Republicans condemned her nomination

While Democrats widely praised Mr Biden’s nomination of Ms Jackson, Republicans were quick to offer criticism.

Among the critics was Sen Josh Hawley (R - Missouri), who tore into Ms Jackson’s sentencing record of cases of individuals convicted for possessing child sexual abuse images.

In a lengthy Twitter thread, Mr Hawley listed a number of examples (without providing much, if any, context) of Ms Jackson dispensing lower sentences to individuals convicted of such crimes and cited her writings and past quotations on the subject as troubling.

He concluded: “This is a disturbing record for any judge, but especially one nominated to the highest court in the land. Protecting the most vulnerable shouldn’t be up for debate. Sending child predators to jail shouldn’t be controversial.”

Senate Minority Leader Mitch McConnell and other Republicans also made the claim that Ms Jackson’s nomination is evidence of the left wing of Mr Biden’s party having a hold over the president.

Some of the most extreme pushback came from Fox News host Tucker Carlson, who said her nomination would “humiliate” the high court and baselessly questioned her law school admissions test results.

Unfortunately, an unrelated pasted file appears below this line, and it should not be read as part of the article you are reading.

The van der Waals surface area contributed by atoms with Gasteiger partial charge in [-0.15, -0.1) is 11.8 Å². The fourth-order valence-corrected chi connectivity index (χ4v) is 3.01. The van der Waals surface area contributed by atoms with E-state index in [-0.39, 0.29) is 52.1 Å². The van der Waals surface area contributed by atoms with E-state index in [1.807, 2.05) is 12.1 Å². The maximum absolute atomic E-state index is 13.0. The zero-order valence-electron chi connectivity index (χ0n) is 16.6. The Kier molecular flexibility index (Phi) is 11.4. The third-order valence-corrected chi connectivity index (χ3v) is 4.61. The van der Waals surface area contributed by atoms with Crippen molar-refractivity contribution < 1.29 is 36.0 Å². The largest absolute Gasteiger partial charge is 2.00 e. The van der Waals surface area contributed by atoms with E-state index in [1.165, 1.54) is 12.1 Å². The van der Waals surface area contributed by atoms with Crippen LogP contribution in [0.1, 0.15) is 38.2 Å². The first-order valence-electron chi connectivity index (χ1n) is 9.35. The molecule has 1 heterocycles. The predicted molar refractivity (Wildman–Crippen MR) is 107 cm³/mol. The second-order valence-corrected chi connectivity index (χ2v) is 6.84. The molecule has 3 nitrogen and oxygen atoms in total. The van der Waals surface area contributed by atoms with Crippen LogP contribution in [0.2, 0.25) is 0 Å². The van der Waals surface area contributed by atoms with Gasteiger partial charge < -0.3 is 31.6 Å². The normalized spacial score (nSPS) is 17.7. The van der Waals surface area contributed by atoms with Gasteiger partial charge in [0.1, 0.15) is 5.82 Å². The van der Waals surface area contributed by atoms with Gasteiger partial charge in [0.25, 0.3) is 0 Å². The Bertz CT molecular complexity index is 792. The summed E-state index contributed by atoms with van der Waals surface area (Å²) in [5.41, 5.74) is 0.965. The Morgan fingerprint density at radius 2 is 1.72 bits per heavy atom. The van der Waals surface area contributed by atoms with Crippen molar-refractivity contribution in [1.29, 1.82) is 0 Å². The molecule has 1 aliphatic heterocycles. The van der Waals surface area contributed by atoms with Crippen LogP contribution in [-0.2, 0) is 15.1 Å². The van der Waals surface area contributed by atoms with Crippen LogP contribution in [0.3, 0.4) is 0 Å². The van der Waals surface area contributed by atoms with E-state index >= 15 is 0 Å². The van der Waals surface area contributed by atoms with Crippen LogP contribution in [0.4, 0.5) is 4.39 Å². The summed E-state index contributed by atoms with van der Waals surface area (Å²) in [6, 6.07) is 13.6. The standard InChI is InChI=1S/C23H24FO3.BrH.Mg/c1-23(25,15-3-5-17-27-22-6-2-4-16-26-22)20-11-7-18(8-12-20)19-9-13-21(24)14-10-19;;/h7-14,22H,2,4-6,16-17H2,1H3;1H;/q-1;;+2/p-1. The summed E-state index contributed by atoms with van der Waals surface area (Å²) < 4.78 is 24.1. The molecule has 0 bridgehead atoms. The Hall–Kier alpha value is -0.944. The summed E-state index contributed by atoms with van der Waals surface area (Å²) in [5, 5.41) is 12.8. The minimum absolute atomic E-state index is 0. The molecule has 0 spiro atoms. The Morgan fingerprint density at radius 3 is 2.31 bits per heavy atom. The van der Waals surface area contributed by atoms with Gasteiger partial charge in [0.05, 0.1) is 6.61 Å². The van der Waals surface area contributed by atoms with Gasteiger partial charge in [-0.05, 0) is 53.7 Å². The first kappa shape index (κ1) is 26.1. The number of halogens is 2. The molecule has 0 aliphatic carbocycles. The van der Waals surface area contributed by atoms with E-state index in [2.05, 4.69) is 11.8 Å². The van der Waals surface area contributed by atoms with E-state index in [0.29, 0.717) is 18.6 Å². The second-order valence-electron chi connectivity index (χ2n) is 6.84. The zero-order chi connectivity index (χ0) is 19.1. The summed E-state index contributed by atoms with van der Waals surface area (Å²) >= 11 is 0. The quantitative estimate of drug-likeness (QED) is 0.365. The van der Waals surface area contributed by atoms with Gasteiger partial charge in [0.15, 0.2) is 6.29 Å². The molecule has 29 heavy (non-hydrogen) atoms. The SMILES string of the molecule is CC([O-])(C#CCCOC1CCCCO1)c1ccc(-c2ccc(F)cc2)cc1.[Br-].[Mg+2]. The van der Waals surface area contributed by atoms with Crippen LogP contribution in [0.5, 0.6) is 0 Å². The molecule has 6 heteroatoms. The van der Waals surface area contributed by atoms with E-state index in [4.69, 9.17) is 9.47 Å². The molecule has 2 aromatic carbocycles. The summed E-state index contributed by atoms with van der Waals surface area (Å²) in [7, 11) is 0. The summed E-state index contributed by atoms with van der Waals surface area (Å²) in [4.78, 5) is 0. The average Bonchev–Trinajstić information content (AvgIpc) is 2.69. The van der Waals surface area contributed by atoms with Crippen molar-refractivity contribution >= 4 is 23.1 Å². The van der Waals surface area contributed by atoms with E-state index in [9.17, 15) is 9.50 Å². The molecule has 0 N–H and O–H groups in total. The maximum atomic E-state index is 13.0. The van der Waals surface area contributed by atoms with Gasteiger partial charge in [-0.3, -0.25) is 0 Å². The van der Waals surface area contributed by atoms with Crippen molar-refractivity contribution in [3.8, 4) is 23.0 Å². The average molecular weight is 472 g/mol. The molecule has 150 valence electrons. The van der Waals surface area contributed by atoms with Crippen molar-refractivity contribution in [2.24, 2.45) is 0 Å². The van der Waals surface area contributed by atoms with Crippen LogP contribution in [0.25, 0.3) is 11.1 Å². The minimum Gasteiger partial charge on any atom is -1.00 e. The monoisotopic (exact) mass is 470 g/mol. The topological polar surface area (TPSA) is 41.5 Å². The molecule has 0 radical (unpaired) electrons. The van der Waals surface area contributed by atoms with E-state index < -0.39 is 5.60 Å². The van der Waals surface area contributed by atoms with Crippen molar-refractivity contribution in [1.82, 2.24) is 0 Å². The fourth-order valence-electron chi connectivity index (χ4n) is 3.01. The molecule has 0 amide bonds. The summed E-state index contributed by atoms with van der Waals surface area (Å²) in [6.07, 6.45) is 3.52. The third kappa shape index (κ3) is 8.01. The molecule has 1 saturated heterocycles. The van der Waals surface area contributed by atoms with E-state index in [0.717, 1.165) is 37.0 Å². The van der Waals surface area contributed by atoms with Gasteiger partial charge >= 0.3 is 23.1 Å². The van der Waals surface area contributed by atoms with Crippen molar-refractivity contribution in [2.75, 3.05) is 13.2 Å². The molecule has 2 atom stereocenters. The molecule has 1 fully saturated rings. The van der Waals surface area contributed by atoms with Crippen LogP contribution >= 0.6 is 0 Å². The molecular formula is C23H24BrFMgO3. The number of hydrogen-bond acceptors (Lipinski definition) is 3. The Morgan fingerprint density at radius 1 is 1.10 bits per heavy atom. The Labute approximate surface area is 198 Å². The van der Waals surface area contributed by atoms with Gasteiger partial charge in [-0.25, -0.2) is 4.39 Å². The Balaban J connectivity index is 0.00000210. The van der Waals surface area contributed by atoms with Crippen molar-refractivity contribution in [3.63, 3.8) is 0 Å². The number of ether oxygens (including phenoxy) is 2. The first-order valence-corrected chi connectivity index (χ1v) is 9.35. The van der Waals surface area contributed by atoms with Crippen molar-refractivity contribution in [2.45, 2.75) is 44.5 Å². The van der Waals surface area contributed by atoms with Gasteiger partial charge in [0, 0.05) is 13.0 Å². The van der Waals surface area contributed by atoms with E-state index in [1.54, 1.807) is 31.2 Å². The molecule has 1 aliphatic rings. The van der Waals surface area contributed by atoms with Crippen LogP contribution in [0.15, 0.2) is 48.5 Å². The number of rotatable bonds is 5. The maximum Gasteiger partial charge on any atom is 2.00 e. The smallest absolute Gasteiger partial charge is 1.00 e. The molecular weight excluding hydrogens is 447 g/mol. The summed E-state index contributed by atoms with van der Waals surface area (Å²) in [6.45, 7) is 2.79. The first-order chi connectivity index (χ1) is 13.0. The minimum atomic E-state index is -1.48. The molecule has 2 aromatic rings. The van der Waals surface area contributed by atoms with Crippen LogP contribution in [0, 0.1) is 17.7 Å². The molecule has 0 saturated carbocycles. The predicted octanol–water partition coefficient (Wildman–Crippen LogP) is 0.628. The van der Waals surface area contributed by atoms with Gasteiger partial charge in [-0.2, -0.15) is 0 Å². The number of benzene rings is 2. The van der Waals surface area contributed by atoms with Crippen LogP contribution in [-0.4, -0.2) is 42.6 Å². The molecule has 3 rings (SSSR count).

She kept calm in the face of contentious confirmation hearings

Ms Jackson finally faced her congressional critics and supporters at her confirmation hearing, which ran for more than 30 hours across four days, beginning on 21 March.

In marathon sessions before the Senate Judiciary Committee, Ms Jackson answered questions about her judicial philosophy, her views on the limitations of federal powers, as well as a wide range of topics unrelated to her legal career, including her support of a DC-area private school and prying questions regarding whether she supported Critical Race Theory, a major conservative boogeyman of the past year.

Republicans on the committee grilled Ms Jackson over her nine-year record as a federal judge, frequently asking hypotheticals and interrupting her answers. She pushed back calmly but aggressively on Republicans who said she gave light sentences to sex offenders, explaining her sentencing process in detail and telling them “nothing could be further from the truth”.

A more unlikely theme came from GOP senators including Lindsey Graham of South Carolina airing their grievances about how Supreme Court Justice Brett Kavanaugh was treated during his confirmation hearing in 2018.

The Independent’s full analysis of key moments from the hearing can be found here.

On 24 March, she returned to meeting with senators behind closed doors while members of the Judiciary Committee questioned outside experts called by lawmakers to share their views of her confirmation.